Which Came First
The chicken or the egg? The story or the world? Does the story you want to tell determine the setting, or does your chosen setting demand a certain kind of story to be told in it? Are there some types of stories that simply cannot be told in a particular setting? How do creators balance these seemingly opposing forces in imagining their tales?
Which has gotten me reflecting on that question and how I would answer it. Off the cuff, I thought I probably start more with the setting — hi, anthropology, yeah. But does that hold up when I actually look at the data?
(For simplicity’s sake, I’m going to keep this to novels, but I will include unpublished novels in the list. It’s probably a different ballgame if I look at short stories; that, however, would require more time than I want to devote to this right now, and a refresher course as to what the heck I’ve written.)
Lies and Prophecy — started with the very basic idea of “what if magic were so normal you could study it in college? So I invented some college students to study it, and because my default assumption was that magic showed up at puberty, Julian brought the wilder thing with him to complicate that. But I didn’t have a plot until I thought up the Samhain attack. So: setting first.
Doppelganger/Warrior — started with “doppelgangers” and “witches.” From that, I came up with the idea of the latter needing to kill the former. Somewhere in there, my nascent interest in Japan attached itself to the project; I’d just read The Book of the Five Rings, etc. So: story first.
The Kestori Hawks — Don’t recognize this one? That’s because you’ve never read it, and never will. It grew out of Robin Hood + Lawrence of Arabia and a couple of other things I’ve forgotten; basically, I wanted to write a Robin Hood story with a protagonist deeply messed up by war. One of the several failures of this book was that I stuck with too many default assumptions, so: setting and story together, because I took the whole Robin Hood package as a unit.
Sunlight and Storm — Also unpublished; needs a white-page rewrite to go anywhere. Came from that phrase, describing the Great Plains, and my love of the Western U.S., which suggested a frontier tale. That gave rise to a character who would flee “civilization” for the frontier. Clearly setting first.
The Vengeance of Trees — This one will get out there someday. Origin was my experience on the fringes of theatre + the book Shakespeare of London, which looks at him in the context of the London theatre scene; ergo it became a story about a playwright in a sort of Renaissance Italian culture. Again, setting first.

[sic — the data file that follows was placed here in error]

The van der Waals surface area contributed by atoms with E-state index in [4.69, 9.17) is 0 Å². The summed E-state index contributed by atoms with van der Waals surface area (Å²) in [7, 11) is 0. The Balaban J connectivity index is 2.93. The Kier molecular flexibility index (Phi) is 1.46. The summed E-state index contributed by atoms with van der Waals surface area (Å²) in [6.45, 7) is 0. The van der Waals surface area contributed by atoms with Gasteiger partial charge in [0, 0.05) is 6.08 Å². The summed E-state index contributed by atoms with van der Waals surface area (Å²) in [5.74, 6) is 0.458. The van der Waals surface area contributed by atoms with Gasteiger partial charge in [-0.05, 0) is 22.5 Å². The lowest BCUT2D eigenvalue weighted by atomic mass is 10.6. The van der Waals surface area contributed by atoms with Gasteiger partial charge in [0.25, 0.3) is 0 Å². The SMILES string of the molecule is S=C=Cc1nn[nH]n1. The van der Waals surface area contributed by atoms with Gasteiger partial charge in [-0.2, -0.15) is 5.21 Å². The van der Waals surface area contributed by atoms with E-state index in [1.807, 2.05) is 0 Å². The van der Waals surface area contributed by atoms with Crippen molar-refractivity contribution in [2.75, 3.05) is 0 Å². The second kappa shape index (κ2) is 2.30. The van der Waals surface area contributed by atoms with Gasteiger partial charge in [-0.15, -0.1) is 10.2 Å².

The Waking of Angantyr — Also may be published someday. Viking revenge epic, born from my disappointment that the saga which contains the poem of the same title was not as cool as the poem itself. Setting and story together, because it’s kind of a fix-it retelling.
Warrior and Witch/Witch — we’ll call this one story first, because it was the first sequel I ever wrote. While it takes place in the same setting, its foundation was the consequences of the plot in the first book, rather than a desire to explore more in the world.
Midnight Never Come — Really game first, but that isn’t an option here, so we’ll say story first. While the connection between Invidiana and Elizabeth was cool and setting-linked, what stuck in my brain like a fish-hook and made me decide to turn this into a book was the entire Suspiria/Francis Merriman tale.
My So-Called Perfect Life — working title for an unpublished YA that needs a major rewrite. It comes close to being “story first,” but I’m really going to say it’s character first, because the heart of it is a popular teenager who doesn’t realize her popularity is due to an unrecognized telepathic gift. The actual plot she gets embroiled in was stapled onto that character, and the book doesn’t quite work because the stapling isn’t very secure.